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By Nicholas Mutch
While watching Mark Wahlberg and a stuffed bear snort cocaine with Flash Gordon cannot fail to entertain, this is a film that has a few islands of brilliance floating in a sea of mediocrity and cliché. Ted is that most irritating of Hollywood films; the one that stakes itself on being daring and edgy premise, in this case putting a symbol of innocence (in this case a childhood teddy bear) into a variety of obscene situations but being unwilling to take the most minor of cinematic or narrative risks.
Granted, it’s an interesting premise; I’m sure even the most cold hearted among us have, stashed away from our childhoods, a stuffed bear, or doll (or in my case a dolphin) that at one point we secretly wished would come to life; its this wish that animates Toy Story, Winnie the Pooh and many other classic childhood tales. The film takes the question that, rather than remaining in the stasis of youthful innocence, the toy instead grew up with its owner, in this case becoming a foul mouthed, pot smoking washed up celebrity with a penchant for hookers. His owner, and “best friend forever” John is romantically involved with Lori (Mila Kunis) who wants him to leave behind his extended adolescence, get rid of his bear and marry her. The tension between his love for her and his friendship with Ted finally makes Lori give him an ultimatum; it’s either her or the bear.
From then on, the films plot becomes entirely predictable, and with the exception of a few terrific gags; after the midway point the film becomes a tiresome morality tale about learning to grow up and appreciate those who really care about you. The ending in particular is so hackneyed and saccharine as to induce nausea.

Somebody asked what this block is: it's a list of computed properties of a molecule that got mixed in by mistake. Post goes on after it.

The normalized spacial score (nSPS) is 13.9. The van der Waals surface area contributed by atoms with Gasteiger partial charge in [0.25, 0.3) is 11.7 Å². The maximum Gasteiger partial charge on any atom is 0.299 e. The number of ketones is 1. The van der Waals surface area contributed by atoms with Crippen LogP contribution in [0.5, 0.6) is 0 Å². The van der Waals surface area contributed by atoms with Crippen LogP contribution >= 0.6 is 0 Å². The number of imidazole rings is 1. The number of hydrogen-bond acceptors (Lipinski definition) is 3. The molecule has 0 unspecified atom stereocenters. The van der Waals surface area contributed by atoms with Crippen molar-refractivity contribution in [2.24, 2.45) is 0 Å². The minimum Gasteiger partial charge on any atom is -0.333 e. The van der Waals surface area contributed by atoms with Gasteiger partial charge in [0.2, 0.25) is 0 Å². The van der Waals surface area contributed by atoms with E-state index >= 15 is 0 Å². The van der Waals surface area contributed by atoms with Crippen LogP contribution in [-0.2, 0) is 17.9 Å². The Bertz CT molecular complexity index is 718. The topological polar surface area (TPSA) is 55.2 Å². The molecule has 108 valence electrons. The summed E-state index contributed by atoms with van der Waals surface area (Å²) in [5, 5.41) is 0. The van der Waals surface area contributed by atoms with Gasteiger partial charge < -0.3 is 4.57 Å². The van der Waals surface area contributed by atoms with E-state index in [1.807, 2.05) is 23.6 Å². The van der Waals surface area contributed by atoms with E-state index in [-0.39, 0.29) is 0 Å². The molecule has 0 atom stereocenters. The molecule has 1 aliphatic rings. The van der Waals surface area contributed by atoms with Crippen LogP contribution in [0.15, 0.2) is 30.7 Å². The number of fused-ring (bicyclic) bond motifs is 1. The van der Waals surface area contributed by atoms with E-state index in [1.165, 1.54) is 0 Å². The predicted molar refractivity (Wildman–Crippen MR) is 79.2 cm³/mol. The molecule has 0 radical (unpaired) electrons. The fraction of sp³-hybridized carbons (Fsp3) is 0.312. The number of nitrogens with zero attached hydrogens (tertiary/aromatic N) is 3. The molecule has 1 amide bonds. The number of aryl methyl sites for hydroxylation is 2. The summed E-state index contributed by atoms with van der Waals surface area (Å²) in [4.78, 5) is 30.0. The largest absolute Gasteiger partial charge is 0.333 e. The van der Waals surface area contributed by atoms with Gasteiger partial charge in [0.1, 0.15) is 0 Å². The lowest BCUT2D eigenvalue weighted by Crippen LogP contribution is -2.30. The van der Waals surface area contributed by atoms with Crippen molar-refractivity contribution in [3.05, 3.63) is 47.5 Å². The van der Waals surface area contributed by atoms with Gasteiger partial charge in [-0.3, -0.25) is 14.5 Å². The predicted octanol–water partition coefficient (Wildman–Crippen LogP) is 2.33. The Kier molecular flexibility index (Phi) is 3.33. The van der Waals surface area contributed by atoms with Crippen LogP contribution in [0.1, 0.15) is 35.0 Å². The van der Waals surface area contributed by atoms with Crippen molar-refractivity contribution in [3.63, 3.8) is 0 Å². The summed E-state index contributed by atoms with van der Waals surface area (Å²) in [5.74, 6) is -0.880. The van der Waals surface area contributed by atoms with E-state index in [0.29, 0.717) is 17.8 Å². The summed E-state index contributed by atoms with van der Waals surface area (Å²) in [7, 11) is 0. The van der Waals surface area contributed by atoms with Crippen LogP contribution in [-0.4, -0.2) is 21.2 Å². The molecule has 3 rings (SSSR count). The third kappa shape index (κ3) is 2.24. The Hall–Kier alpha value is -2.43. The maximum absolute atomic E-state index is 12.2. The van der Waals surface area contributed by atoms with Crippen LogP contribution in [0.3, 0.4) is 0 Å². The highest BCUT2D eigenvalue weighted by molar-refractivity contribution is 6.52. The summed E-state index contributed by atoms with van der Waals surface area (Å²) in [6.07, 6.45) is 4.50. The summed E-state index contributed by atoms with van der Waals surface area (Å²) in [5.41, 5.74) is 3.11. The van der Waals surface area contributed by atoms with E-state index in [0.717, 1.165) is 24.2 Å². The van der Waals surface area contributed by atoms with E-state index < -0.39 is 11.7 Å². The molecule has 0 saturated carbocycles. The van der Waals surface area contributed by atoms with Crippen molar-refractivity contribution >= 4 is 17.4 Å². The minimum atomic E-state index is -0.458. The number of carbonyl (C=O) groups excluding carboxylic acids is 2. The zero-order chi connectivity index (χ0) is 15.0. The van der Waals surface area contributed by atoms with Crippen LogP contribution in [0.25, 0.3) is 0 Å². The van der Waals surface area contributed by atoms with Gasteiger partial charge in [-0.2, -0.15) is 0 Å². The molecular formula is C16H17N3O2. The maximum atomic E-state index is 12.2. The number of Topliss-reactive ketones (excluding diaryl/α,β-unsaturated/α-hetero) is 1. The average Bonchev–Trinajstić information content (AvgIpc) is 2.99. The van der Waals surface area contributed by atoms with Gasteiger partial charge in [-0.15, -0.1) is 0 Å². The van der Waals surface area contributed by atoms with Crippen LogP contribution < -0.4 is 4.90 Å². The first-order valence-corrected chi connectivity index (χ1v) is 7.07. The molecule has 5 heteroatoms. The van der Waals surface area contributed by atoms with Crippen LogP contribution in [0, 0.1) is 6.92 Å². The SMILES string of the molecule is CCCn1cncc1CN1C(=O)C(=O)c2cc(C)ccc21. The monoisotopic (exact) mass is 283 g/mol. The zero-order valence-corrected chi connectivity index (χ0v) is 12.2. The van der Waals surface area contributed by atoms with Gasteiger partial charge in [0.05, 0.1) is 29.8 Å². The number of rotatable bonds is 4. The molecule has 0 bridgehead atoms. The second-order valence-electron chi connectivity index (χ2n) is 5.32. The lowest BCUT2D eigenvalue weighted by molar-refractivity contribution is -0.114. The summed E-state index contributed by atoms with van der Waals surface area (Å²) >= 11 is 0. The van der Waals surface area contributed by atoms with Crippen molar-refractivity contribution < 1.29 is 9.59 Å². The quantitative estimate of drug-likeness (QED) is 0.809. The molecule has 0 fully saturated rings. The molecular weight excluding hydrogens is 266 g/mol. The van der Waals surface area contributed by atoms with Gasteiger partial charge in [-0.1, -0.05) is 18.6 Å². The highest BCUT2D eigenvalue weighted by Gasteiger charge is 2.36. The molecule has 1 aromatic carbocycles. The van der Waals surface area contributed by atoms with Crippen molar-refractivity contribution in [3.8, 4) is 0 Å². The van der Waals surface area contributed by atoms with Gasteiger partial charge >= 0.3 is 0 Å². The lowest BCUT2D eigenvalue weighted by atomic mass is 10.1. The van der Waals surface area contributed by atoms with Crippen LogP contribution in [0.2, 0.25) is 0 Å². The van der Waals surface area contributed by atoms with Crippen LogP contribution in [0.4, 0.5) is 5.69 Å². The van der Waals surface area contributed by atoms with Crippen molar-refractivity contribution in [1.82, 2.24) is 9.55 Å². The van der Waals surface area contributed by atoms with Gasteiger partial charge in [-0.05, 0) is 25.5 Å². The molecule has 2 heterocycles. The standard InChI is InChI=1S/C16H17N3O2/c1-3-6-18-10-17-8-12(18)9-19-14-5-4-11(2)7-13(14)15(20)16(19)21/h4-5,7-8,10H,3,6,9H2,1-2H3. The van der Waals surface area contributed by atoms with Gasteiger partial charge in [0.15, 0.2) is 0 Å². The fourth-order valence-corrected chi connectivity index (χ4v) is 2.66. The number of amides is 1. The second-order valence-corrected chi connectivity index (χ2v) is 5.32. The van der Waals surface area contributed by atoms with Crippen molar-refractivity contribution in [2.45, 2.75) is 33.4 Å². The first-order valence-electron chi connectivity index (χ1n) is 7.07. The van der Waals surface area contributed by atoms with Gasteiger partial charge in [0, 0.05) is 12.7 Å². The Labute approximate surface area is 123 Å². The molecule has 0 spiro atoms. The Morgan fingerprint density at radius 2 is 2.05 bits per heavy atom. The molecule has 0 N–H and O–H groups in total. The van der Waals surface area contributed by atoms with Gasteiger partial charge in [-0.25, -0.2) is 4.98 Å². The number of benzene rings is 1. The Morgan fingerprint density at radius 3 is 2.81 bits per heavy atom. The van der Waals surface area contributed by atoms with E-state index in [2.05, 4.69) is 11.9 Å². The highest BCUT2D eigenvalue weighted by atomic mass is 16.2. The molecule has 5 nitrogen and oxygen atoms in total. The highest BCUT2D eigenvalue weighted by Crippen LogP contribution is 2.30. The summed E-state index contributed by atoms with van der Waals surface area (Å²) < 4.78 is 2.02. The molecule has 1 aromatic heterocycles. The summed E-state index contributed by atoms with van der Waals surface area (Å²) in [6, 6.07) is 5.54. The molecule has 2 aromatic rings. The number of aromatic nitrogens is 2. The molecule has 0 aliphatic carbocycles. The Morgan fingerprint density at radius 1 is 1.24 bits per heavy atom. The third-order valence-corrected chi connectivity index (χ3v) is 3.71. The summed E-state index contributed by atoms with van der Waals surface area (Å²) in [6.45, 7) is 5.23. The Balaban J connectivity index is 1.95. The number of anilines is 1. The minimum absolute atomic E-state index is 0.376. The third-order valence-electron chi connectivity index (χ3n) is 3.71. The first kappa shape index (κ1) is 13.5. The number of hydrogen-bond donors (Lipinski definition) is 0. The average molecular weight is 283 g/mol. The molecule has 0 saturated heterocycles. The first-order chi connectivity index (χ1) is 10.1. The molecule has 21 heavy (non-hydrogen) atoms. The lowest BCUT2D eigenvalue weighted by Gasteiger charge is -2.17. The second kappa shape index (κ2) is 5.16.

Mila Kunis’s job in this film is that of a sideshow; she exists to be pretty, to be sad and to be frustrated at Johns continued refusal to grow up, and there is a complete dearth of chemistry between her and John. For this reason, the romance of the story fails to generate a modicum of interest; considering that is at least half the film, this is quite a problem indeed.
Whenever Ted himself takes centre stage though, the film is usually quite entertaining; granted, most of the amusement comes from the fact that the gags are being executed by a teddy bear but this concept takes the film surprisingly far. The aforementioned scene with Flash Gordon, or Ted’s wild fling with his co-worker are funnier than they should be (although Norah Jones turns up for an inexplicably odd and dull cameo.) The film wants to be edgy and offensive, but scratch below the surface and its very mundane.
There are some terrific set pieces, but not more than you’d see in a decent episode of Family Guy, and the feature film is probably not something Seth Macfarlane should concentrate on; his medium is Television, and it shows. But I suppose Ted is as good a waste of an hour and a half as any. You’ll go, you’ll laugh, you’ll cringe, and you’ll leave the theatre never to think about it again.